Twitter Backlash

Lunch with the Weekend FT was titled “The anti-Twitter.” The subject was US talking head Charlie Rose famous for lengthy “conversational arcs” and took place in a Manhattan munchhaus called Michael’s. The title is well made when the restaurant tweets the world that Chas and the FT interviewer are “in the house.” An unwelcome bit of electronic snooping in which patrons get swept up into restaurant marketing strategies. Outrageous, and surely the next trick for hard-pressed, publicity dry SA restaurants.

t12 Twitter Backlash

I wrote about the local deployment of twitter in the spittoon in the Sunday Times yesterday and was later phoned by one of SA’s premier food and wine bloggers who announced “twitter is for losers!” My Sunday sermon:

South Africa is the continent’s largest economy with a GDP of $354 bn – almost exactly the market capitalization of Apple ($303 bn) and Facebook ($50 bn). While Apple makes handy gadgets like iPhones, iPods and iPads (scandalously not yet for sale in SA) I’d always thought Facebook was a bunch of pimply faced teenagers sending each other Justin Bieber e-mails. Turns out that Facebook is one leg of the new marketing tripod for wine called social media. The others legs being Twitter and blogs.

One Friday evening earlier this month, Haskell Vineyards tasting manager Werner Els invited a dozen Cape Town tweeple (as Twitter aficionados tweely refer to themselves, rather than the more obvious “twits”) with exotic handles like Black Delilah and Batonage, to a tweet-up on the Heldberg.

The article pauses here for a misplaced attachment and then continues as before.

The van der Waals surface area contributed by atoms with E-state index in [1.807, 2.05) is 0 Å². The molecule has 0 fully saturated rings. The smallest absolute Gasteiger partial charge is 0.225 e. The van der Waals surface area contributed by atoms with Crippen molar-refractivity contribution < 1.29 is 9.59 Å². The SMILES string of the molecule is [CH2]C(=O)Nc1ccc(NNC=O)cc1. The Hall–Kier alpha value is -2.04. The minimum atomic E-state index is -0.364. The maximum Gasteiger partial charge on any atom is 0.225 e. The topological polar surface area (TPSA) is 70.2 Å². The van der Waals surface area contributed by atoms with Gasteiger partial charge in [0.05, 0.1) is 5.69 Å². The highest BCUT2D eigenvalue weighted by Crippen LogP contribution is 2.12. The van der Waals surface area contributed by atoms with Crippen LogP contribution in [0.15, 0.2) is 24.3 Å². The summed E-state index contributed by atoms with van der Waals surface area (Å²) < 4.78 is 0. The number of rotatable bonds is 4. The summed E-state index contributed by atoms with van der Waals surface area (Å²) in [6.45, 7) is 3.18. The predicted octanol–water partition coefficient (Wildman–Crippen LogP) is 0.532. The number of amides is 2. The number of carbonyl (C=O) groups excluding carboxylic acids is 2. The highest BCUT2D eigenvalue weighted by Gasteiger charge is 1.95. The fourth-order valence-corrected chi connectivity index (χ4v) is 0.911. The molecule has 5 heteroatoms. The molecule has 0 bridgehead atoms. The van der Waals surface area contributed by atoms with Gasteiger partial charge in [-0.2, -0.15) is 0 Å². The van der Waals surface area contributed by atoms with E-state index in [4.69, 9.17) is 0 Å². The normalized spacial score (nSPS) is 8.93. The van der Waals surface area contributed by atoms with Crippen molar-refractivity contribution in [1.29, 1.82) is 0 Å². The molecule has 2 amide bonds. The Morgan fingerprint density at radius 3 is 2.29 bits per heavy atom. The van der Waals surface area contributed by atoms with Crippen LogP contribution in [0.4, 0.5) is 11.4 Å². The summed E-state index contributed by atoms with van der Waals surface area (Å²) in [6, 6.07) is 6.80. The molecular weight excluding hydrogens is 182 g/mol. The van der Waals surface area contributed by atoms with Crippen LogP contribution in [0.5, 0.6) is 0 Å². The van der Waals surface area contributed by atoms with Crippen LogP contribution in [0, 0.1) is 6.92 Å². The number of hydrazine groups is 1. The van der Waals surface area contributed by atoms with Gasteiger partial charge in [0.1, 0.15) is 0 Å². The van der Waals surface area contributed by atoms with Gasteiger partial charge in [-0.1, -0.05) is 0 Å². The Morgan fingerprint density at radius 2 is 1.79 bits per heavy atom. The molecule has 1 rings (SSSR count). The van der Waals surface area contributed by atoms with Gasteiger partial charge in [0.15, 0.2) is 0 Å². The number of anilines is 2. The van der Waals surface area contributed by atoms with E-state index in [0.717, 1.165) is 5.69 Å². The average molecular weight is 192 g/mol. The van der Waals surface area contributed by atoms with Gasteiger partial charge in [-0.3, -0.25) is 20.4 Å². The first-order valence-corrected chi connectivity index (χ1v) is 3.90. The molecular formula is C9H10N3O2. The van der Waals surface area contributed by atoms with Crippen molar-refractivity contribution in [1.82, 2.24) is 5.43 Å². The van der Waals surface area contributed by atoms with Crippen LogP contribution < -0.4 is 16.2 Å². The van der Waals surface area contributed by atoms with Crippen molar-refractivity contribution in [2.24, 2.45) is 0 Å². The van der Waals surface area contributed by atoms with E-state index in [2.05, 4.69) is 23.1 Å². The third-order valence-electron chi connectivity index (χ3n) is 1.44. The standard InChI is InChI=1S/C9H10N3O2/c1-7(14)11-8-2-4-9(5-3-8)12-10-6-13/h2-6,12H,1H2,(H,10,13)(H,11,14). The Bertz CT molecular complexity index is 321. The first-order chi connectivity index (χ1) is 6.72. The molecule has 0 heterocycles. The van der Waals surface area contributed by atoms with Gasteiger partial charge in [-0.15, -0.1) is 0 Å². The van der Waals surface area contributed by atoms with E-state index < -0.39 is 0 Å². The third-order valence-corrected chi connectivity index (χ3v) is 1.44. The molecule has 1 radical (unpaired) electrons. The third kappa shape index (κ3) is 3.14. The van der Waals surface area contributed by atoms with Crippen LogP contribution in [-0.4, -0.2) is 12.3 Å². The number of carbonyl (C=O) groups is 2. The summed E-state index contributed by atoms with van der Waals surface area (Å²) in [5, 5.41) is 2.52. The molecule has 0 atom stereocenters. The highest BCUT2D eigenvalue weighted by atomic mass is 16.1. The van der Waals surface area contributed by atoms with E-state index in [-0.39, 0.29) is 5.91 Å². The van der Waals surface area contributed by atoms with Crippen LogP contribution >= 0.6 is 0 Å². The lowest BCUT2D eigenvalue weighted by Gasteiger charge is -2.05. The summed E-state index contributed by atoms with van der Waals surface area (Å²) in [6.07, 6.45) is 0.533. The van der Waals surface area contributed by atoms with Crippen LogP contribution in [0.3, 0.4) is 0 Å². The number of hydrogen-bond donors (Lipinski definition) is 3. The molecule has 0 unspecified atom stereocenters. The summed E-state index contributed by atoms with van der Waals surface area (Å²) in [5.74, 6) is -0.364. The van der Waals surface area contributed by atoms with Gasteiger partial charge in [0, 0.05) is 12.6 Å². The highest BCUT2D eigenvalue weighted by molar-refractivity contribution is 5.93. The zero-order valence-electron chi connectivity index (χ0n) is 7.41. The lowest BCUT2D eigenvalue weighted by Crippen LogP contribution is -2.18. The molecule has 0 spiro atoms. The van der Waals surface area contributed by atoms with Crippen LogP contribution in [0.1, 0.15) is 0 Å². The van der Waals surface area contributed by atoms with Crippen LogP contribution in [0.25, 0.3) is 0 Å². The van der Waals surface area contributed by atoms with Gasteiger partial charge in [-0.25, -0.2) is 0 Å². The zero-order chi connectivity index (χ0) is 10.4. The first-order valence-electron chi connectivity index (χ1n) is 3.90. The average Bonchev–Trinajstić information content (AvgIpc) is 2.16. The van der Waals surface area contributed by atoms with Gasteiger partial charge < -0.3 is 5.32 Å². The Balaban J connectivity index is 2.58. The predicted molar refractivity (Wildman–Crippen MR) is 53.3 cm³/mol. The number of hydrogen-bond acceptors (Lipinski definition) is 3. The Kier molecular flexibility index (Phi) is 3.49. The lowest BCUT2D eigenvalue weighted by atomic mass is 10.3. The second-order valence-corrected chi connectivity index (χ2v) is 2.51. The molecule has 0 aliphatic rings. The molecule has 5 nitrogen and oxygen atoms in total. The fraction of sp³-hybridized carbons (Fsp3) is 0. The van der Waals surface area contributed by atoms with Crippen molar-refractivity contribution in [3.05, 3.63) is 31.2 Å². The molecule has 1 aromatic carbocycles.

He even sent a kombi to fetch them from the Waterfront to avoid seasonal roadblocks. Soon the twitosphere was filled with urgent bursts about a) the lack of wind b) how lekker was the food c) how lekker was the wine and d) who posted the first blog. This is the seventies C-B Radio craze revisited, for nerds. At least you don’t need those big aerials on your car boot.

So is this a paradigm shift for wine writing? Unlikely, as it’s tricky to get many flowery adjectives into 140 characters and most of the followers of food and wine tweeters are other food and wine tweeters. Cape Town is tweet central while Jo’burg is ground zero for blogs. Probably something to do with attention spans.

My favourite tweets are from those not invited, bemoaning their fate and wishing everyone a happy tweet-up! As one stay-at-home confided “I turned them down. I’ve got better things to do on a Friday night. Tweeting is for people with no real life – they live vicariously through their tweets. It’s so sad.” Some producers even hire people to tweet on their behalf, which leads to much confusion when you meet them and discuss recent tweets – they often have no idea what they said.

Blogging is the next step up the social media ladder and in December, Oak Valley invited 100 bloggers to Gugulethu township braai house Mzoli’s for the launch of a brace of second label wines called Rawbones. After an initial tweet blizzard, traffic settled down to some blurry postings of photos of aging wine identities bopping with the locals, followed over the next couple of days by 100 postings of the same press release about the wines.

Net etiquette expects bloggers to link to the Oak Valley site containing the said press release, but bloggers, desperate to maximize hits on their own sites with a view to attracting ads at a later date, cut and paste worse than learners with a school project to hand in.

As traditional media shed lifestyle pages faster than a jockey in a sweatbox loses weight before a big race, social media is the only way to relieve pent-up PR pressure. Of course, PR’s aren’t complaining as some bill the client for each blog post and tweet. This is a pyramid scheme Kubus king Adriaan Nieuwoudt would have been proud of.